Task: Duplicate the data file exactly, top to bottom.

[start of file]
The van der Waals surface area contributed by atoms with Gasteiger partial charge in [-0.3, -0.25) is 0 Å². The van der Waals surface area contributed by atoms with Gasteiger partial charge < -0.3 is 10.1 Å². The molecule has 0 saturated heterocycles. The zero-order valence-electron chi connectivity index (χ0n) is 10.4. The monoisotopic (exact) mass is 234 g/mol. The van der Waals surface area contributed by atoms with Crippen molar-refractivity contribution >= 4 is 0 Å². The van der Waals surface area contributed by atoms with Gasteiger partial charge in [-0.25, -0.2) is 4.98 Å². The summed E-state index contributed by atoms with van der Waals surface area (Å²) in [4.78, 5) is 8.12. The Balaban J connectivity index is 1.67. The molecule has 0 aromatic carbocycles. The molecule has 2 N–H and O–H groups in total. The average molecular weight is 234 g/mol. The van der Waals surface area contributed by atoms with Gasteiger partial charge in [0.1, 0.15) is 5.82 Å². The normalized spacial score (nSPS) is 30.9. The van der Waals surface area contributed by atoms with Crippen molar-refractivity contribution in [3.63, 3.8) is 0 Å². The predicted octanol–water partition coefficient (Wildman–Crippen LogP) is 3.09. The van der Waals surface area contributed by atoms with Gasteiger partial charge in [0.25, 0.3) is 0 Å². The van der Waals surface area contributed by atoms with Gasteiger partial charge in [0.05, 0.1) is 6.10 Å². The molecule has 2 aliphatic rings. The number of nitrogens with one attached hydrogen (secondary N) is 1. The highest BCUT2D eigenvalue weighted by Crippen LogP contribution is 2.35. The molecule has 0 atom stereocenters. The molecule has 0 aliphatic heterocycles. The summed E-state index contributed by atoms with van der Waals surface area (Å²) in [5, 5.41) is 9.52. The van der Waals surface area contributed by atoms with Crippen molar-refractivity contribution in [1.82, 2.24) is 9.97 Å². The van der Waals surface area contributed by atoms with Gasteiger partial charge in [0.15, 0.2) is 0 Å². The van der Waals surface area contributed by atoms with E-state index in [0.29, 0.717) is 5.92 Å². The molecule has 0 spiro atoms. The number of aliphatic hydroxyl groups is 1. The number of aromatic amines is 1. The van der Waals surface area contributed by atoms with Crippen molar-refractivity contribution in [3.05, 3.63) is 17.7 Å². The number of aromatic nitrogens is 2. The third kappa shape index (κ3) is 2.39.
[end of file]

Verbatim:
The van der Waals surface area contributed by atoms with Gasteiger partial charge in [-0.3, -0.25) is 0 Å². The van der Waals surface area contributed by atoms with Gasteiger partial charge < -0.3 is 10.1 Å². The molecule has 0 saturated heterocycles. The zero-order valence-electron chi connectivity index (χ0n) is 10.4. The monoisotopic (exact) mass is 234 g/mol. The van der Waals surface area contributed by atoms with Crippen molar-refractivity contribution >= 4 is 0 Å². The van der Waals surface area contributed by atoms with Gasteiger partial charge in [-0.25, -0.2) is 4.98 Å². The summed E-state index contributed by atoms with van der Waals surface area (Å²) in [4.78, 5) is 8.12. The Balaban J connectivity index is 1.67. The molecule has 0 aromatic carbocycles. The molecule has 2 N–H and O–H groups in total. The average molecular weight is 234 g/mol. The van der Waals surface area contributed by atoms with Gasteiger partial charge in [0.1, 0.15) is 5.82 Å². The normalized spacial score (nSPS) is 30.9. The van der Waals surface area contributed by atoms with Crippen molar-refractivity contribution in [3.63, 3.8) is 0 Å². The predicted octanol–water partition coefficient (Wildman–Crippen LogP) is 3.09. The van der Waals surface area contributed by atoms with Gasteiger partial charge in [0.25, 0.3) is 0 Å². The van der Waals surface area contributed by atoms with Gasteiger partial charge in [0.05, 0.1) is 6.10 Å². The molecule has 2 aliphatic rings. The number of nitrogens with one attached hydrogen (secondary N) is 1. The highest BCUT2D eigenvalue weighted by Crippen LogP contribution is 2.35. The molecule has 0 atom stereocenters. The molecule has 0 aliphatic heterocycles. The summed E-state index contributed by atoms with van der Waals surface area (Å²) in [5, 5.41) is 9.52. The van der Waals surface area contributed by atoms with Crippen molar-refractivity contribution in [1.82, 2.24) is 9.97 Å². The van der Waals surface area contributed by atoms with Gasteiger partial charge in [0.15, 0.2) is 0 Å². The van der Waals surface area contributed by atoms with E-state index in [0.29, 0.717) is 5.92 Å². The molecule has 0 spiro atoms. The number of aliphatic hydroxyl groups is 1. The number of aromatic amines is 1. The van der Waals surface area contributed by atoms with Crippen molar-refractivity contribution in [3.05, 3.63) is 17.7 Å². The number of aromatic nitrogens is 2. The third kappa shape index (κ3) is 2.39.